The vote was 221-201 after House Speaker John Boehner decided against a plan to tie the measure to restoring some cuts to military benefits adopted in the omnibus budget resolution.
The Senate was expected by the end of the week, averting possible default.
Boehner, R-Ohio, and Minority Leader Nancy Pelosi, D-Calif., stood on the House floor and shook hands as the measure passed with mostly Democratic votes. Only 28 Republicans supported the measure.
"Tonight's vote is a positive step in moving away from the political brinkmanship that's a needless drag on our economy," White House press secretary Jay Carney said in a statement. "The American economy is moving forward, but there is much more to do to ensure that more middle class Americans -- and those striving to get into it -- can get ahead. Congress can start by raising the minimum wage so that no one who works full time raises their family in poverty, restoring emergency unemployment insurance for the 1.7 million Americans searching every day for a job who need this vital lifeline to support their families, and taking additional steps to strengthen our economy and restore opportunity for all Americans. The president looks forward to working with both sides to get that done."
Boehner's decision earned the ire of the Senate Conservative Fund, which urged House Republicans to deny Boehner the speaker's post in January 2015, after the midterm elections.
The fund accused Boehner, R-Ohio, of "helping President Obama enact his liberal agenda," The Hill reported.
"Instead of using the House majority to stop bad legislation, Speaker Boehner has used it to increase spending, raise the debt limit, increase taxes, pass a bloated farm bill, and fund the implementation of Obamacare. Instead of fighting for conservative principles, Speaker Boehner has repeatedly surrendered to the Democrats," the fund said in a statement.
House leadership decided during a morning meeting to discard a bill that would have restored a cost-of-living raise for the military after the White House said raising the debt ceiling was not negotiable.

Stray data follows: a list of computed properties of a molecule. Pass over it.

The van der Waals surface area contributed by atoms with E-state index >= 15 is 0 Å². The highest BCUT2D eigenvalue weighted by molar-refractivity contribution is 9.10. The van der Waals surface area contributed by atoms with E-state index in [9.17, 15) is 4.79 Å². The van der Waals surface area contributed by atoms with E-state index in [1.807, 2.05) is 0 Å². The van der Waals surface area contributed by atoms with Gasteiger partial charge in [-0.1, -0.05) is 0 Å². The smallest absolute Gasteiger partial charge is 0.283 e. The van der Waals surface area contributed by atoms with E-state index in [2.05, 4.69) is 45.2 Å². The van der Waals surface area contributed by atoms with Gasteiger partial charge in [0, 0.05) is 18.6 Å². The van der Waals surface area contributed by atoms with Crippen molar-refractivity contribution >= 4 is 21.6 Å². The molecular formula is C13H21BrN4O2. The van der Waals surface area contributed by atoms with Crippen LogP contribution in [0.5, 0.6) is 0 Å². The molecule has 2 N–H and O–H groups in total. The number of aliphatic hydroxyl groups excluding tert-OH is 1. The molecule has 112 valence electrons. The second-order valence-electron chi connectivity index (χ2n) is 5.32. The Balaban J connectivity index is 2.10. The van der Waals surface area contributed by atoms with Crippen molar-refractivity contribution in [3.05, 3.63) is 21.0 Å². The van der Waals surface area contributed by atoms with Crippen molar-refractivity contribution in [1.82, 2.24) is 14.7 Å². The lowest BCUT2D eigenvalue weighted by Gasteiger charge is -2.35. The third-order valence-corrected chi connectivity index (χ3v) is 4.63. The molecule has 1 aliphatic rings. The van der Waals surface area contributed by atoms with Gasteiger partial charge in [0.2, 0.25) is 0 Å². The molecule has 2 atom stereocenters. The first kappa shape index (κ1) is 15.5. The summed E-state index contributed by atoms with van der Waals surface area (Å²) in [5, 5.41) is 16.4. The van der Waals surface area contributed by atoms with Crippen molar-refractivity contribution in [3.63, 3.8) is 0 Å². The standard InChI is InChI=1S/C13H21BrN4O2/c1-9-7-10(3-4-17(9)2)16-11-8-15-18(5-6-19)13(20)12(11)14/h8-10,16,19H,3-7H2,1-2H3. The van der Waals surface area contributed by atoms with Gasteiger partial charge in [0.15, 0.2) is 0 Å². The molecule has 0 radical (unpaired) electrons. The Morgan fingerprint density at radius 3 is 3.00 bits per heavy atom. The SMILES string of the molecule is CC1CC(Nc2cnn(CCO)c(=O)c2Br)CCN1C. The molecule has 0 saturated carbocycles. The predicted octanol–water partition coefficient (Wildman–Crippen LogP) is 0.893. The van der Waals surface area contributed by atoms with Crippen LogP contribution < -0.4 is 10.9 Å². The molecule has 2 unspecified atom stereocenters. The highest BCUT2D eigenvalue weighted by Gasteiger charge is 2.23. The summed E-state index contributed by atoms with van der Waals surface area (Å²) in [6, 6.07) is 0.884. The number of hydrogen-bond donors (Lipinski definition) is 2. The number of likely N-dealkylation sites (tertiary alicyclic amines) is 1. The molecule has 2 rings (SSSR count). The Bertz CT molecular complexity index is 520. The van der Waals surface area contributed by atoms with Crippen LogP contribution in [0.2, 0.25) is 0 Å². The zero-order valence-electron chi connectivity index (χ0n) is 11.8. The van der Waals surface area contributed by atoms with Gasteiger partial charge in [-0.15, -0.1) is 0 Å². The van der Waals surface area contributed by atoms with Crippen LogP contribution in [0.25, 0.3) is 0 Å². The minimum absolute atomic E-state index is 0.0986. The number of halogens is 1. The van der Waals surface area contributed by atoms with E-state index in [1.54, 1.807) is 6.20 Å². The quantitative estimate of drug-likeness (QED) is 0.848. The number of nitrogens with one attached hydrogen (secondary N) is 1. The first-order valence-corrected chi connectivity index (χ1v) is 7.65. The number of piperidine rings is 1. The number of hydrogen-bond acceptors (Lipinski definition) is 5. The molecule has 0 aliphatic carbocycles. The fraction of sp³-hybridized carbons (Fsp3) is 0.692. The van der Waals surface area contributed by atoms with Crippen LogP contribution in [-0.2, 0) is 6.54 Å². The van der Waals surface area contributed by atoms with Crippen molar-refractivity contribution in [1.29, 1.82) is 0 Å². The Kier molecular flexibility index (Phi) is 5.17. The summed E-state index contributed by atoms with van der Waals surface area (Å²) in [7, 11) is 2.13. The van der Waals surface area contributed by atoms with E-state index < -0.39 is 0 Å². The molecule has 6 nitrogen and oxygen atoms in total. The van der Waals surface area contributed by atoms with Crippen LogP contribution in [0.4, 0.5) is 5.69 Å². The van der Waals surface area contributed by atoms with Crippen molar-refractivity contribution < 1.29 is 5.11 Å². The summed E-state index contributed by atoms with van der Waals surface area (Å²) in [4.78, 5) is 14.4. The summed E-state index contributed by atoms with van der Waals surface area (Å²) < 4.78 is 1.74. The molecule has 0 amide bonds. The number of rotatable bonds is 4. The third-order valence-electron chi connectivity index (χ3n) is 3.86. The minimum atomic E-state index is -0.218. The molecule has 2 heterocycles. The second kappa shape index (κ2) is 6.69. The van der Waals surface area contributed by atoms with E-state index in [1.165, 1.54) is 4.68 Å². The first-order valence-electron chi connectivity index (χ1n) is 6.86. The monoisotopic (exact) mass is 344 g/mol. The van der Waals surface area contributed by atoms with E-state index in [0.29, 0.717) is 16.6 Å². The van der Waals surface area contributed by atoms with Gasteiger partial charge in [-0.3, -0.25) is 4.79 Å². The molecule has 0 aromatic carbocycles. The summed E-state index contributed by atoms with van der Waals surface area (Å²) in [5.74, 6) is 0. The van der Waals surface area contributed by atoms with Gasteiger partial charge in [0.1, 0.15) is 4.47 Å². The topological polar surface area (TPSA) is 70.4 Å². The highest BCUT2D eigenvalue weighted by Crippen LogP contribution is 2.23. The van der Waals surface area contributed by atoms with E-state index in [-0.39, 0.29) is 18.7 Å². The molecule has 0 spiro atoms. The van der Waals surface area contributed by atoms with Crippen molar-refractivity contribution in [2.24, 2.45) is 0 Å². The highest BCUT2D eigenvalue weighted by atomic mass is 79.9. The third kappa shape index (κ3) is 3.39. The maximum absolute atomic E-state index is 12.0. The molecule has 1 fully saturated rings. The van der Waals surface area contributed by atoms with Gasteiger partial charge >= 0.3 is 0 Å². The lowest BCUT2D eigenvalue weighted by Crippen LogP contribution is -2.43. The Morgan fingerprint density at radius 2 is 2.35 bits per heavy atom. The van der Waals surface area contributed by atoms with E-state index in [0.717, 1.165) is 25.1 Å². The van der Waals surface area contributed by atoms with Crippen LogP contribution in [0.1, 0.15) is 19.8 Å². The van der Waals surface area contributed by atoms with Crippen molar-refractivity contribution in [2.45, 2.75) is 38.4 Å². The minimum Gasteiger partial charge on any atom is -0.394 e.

Boehner had said earlier Republican members would vote for a clean bill, but that Democratic support would have to assure its passage, the Washington Post reported.
Boehner's decision to bring only the clean bill up for a vote was met with "stunned silence" by others at the meeting, the New York Times reported.
Boehner had presented a plan Monday night that would have tied an increase to the debt ceiling to a reversal of cuts in military retirement benefits. The bill got no support from conservative Republicans and Republican leadership said support from Democratic members was unlikely.
Boehner's change of mind shocked GOP members because it violated the speaker's own "Boehner Rule" that increases in the debt ceiling had to be matched by equivalent cuts in the budget.
The president supported bipartisan efforts to reverse the military cuts, Gene B. Sperling, director of the White House National Economic Council, told reporters at a breakfast meeting.
However, he added, "I hope the tactic of threatening default for budget debates is over, off the table and never to happen again."
Treasury Secretary Jack Lew has said Congress must increase the treasury's borrowing authority or risk a U.S. default, beginning Feb. 27, on more than $17 trillion in federal debt.